Some celebrities clearly leave the tweeting to their management teams, some take to it like a duck to water and some tweet and tweet and tweet then get mad when crazy people start to respond. So mad that they throw big strops, get aggressive, start ranting (we're looking at you Kanye) or quit Twitter for good (or at least pretend to).
Here are just five sparkling celebs who threw online tantrums and decided to leave Twitter to the Justin Bieber fans, Katy Perry wannabes and marketing "gurus" at least for a few months before they came running back to the big blue bird.
As we're sat writing this article a brain surgery is being live tweeted for all the world to follow over @houstonhospital. Yes it's fascinating and awesome if you're a medical geek, but aren't there just some things that we should stop sharing already?
Ahh Twitter, haven't you enabled us to do a range of lovely, selfless and life-changing things over the years? You've brought people together, spread the word about important issues, enabled us to make valuable connections and allowed us all to bond by ranting and swearing at each other. But at the same time you've effectively given a very public voice to people who insist on confusing, offending and annoying us on a daily basis and most of the time that's because very private, inappropriate or downright weird thoughts and events are being shared that we have no desire to read. EVER.
Now technically all tweeting is "live", but you'll often see the phrase live tweet being used when users have an incessant desire to share whatever crazy stuff is happening to them at that very moment in a really haphazard way that leaves everyone else disgusted and/or irritated. Well at least that's the "official" definition.
Yes some of these live tweeting stunts have been interesting, informative or just downright entertaining, but on the whole we'd like to put a stop to the kind of over-sharing that makes us want to hit things, set the internet on fire or cringe into the palms of our hands.
Today @houstonhospital decided to live-tweet brain surgery and it's pretty fascinating if you're a medical geek or into cutting things up, but if you're a bit squeamish then steer clear.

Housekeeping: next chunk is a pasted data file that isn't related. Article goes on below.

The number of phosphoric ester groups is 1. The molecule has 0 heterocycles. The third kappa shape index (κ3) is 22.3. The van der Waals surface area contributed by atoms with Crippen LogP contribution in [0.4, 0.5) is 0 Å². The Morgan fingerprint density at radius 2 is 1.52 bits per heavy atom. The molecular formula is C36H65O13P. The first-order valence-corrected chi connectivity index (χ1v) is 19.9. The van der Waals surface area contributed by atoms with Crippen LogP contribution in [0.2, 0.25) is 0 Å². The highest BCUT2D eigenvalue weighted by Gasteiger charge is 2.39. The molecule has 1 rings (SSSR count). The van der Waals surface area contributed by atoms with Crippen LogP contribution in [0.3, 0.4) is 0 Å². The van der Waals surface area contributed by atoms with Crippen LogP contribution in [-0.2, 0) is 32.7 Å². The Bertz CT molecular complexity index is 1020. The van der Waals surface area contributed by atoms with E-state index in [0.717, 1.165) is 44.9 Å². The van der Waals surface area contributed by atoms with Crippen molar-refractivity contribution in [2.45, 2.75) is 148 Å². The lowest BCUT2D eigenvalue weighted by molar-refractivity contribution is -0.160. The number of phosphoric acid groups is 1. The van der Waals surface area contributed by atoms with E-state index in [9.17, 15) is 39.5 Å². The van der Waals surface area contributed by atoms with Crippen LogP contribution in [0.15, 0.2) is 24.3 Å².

2. Marriage proposals and weddings
Last month Mike Duerksen (@mikeduersken) proposed to his girlfriend over a TWELVE HOUR date and live-tweeted the whole thing using the hash tag #MikeProposes. She (luckily) said yes, but doesn't use Twitter, so commented that she was confused why he was spending a lot of time on his phone during the night. Now if that isn't romantic I don't know what is.
3. Random stuff when you're meant to be a top celebrity on a popular TV show
According to Digital Spy, Black Eyed Peas singer Will.I.am got in a lot of trouble this week when he insisted on tweeting throughout The Voice. It's great to see him multi-task and tweet whilst also being on a TV show, but that kind of behaviour also makes it look like he doesn't take the role very seriously.
Yes it's considerate that you share your cool, insightful new findings with your followers, but 99% of us really couldn't care less and in future would love for you to unfollow us a good 30 minutes before you attend your next innovative and ground-breaking industry event.
We know for a fact that Kanye West isn't the only Twitter user guilty of this crime against social media, but wow does he do it the best. Back in January he spent hours (yes HOURS) sharing pretty much every thought he's ever had, from clothing to fur and music to education. This week he's also started to lay into the world of fashion, tweeting:
Just driving through the city and I see a few things I hate...
I hate button up shirts with hoods.
I hate hoods with sport coats.
I hate sport coats with button up shirts, jeans and dress shoes.
I hate khaki trench coats with jeans and off brand work out sneakers.
I hate khaki cargo shorts. I hate big ass striped scarves.
I hate long ass sideburns with line up RnB beard.
You get the idea...
7. The birth of your child
It's one of the most important, special and potentially painful moments of your life, so why not share it with your followers like this couple?
8. Silly lies about events/incidents/emergencies you're nowhere near
As soon as news breaks online that there's an incident or accident or emergency some Twitter users take it upon themselves to make up random rubbish about what might be happening, which then causes others to take what they say seriously and sooner or later MASS HYSTERIA follows and it's like a scene from 28 Days Later.